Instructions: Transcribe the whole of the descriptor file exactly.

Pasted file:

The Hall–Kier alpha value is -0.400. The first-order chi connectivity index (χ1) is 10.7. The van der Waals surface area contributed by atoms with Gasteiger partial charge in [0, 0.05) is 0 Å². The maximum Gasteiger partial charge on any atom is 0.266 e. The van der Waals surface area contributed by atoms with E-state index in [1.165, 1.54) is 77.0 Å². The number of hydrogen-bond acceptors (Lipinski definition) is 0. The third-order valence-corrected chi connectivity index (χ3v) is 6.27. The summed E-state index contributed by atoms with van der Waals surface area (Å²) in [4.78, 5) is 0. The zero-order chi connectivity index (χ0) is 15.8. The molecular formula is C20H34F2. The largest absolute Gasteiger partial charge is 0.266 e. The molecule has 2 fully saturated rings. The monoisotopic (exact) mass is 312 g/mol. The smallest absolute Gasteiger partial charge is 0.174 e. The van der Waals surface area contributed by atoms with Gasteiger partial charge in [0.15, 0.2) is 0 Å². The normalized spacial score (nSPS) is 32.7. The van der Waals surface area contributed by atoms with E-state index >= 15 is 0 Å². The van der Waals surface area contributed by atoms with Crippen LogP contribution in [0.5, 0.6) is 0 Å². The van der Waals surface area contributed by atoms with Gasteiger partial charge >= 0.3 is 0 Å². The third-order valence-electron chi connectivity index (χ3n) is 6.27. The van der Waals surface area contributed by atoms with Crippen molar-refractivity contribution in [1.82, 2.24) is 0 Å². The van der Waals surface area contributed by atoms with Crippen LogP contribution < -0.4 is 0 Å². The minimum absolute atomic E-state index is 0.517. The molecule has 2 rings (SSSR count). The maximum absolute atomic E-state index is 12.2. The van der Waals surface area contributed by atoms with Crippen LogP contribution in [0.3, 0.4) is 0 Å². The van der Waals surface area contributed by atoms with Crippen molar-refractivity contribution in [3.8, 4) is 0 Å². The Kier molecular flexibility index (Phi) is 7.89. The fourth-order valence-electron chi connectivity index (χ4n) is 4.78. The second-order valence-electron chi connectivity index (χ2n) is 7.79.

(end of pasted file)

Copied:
The Hall–Kier alpha value is -0.400. The first-order chi connectivity index (χ1) is 10.7. The van der Waals surface area contributed by atoms with Gasteiger partial charge in [0, 0.05) is 0 Å². The maximum Gasteiger partial charge on any atom is 0.266 e. The van der Waals surface area contributed by atoms with E-state index in [1.165, 1.54) is 77.0 Å². The number of hydrogen-bond acceptors (Lipinski definition) is 0. The third-order valence-corrected chi connectivity index (χ3v) is 6.27. The summed E-state index contributed by atoms with van der Waals surface area (Å²) in [4.78, 5) is 0. The zero-order chi connectivity index (χ0) is 15.8. The molecular formula is C20H34F2. The largest absolute Gasteiger partial charge is 0.266 e. The molecule has 2 fully saturated rings. The monoisotopic (exact) mass is 312 g/mol. The smallest absolute Gasteiger partial charge is 0.174 e. The van der Waals surface area contributed by atoms with Gasteiger partial charge in [0.15, 0.2) is 0 Å². The normalized spacial score (nSPS) is 32.7. The van der Waals surface area contributed by atoms with E-state index >= 15 is 0 Å². The van der Waals surface area contributed by atoms with Crippen LogP contribution in [0.5, 0.6) is 0 Å². The van der Waals surface area contributed by atoms with Gasteiger partial charge >= 0.3 is 0 Å². The third-order valence-electron chi connectivity index (χ3n) is 6.27. The van der Waals surface area contributed by atoms with Crippen molar-refractivity contribution in [1.82, 2.24) is 0 Å². The van der Waals surface area contributed by atoms with Crippen LogP contribution < -0.4 is 0 Å². The minimum absolute atomic E-state index is 0.517. The molecule has 2 rings (SSSR count). The maximum absolute atomic E-state index is 12.2. The van der Waals surface area contributed by atoms with Crippen LogP contribution in [0.3, 0.4) is 0 Å². The van der Waals surface area contributed by atoms with Crippen molar-refractivity contribution in [3.8, 4) is 0 Å². The Kier molecular flexibility index (Phi) is 7.89. The fourth-order valence-electron chi connectivity index (χ4n) is 4.78. The second-order valence-electron chi connectivity index (χ2n) is 7.79.